Sinful Pat Robertson

You may have noticed that little storm God sent to Louisiana and Mississippi. The message is clear. God is angry. He wants to punish someone for the grievous sin of blaspheming his holy name. That someone is Pat Robertson.

Just a few weeks ago, Pat Robertson called for the assassination of Hugo Chavez, the president of Venezuela. Then he lied about calling for the assassination of Hugo Chavez and accused the mainstream media of taking him out of context and misquoting him.

But now it’s clear that Pat Robertson was the one who sinned. He advocated murder, which, according to the bible, is the same as actually committing the murder himself. Then he accused others of sin to cover up his own sin. So God sent Katrina to teach him a lesson.

Now, you may have noticed that Katrina didn’t actually do any harm to Pat Robertson but it did do a great deal of harm to a lot of innocent people in New Orleans and Biloxi and Mobile, and so on.

But that’s the way it is with God’s wrath. As Jerry Falwell pointed out, 9/11 was punishment for America’s acceptance and tolerance of homosexuals. It didn’t matter if none of the people in those buildings were actual homosexuals, just as it didn’t matter that none of the people in New Orleans waiting in their attics in water up to their collar-bones was actually Pat Robertson.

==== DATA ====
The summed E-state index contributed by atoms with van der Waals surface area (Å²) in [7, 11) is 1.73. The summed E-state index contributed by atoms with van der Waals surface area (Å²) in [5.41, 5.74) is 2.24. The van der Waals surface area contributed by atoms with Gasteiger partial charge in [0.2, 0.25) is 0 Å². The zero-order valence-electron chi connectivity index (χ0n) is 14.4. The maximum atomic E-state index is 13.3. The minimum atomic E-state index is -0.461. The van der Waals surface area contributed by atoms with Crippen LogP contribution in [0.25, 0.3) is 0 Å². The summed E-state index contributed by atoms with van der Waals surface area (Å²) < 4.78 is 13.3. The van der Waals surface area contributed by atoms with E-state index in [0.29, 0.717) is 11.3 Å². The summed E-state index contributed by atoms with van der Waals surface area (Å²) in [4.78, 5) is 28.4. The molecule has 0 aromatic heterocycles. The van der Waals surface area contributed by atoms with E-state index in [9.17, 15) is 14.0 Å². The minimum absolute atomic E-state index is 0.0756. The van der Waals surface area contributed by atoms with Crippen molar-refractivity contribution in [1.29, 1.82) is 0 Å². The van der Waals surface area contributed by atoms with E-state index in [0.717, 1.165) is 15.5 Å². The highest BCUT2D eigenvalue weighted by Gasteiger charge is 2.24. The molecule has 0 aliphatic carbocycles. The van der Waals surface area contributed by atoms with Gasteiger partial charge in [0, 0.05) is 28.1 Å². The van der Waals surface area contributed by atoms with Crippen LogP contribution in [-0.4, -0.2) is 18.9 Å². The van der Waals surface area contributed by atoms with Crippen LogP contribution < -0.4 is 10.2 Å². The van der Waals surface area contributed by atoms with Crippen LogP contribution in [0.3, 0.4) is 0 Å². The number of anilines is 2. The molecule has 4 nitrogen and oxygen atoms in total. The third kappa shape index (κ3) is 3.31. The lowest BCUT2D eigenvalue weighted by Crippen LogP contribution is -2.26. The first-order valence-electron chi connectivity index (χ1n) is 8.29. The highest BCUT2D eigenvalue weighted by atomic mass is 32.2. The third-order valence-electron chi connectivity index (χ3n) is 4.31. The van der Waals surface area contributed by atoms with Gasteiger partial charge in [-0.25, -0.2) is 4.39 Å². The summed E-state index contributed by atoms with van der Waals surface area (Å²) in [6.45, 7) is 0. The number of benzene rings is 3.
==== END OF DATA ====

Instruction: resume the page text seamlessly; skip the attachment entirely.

If you believe that sort of thing.

You are not sure if God really sent Katrina to punish Pat Robertson? How would you know if I was wrong? You would pray about it, right, and God would tell you?

What if God told you that Katrina was punishment for New Orleans’ tradition of drunkenness and debauchery? What if God told me that it was punishment for Pat Robertson’s militancy? How do we know which is the real message from the real God?

Actually, maybe it’s not as hard as it looks. Just read the bible, especially the gospels. Then try to imagine that God would get more angry at a lot of poor black people who have been beat up and abused most of their lives than he would at a rich and powerful white preacher who, confronted with the problem of dwindling supplies of oil for America’s lavish lifestyle, advocates political assassination over conservation.  And confronted with the problems of racism and poverty and inequality, he would advocate reduced taxes for the rich?

Try to imagine Christ saying, “blessed are those who give tax deductions to investors and shareholders, and who reduce the liability of manufacturers for defects in their products, and whosoever provideth grants and incentives to profitable companies that they might exploit disasters for their own gain…”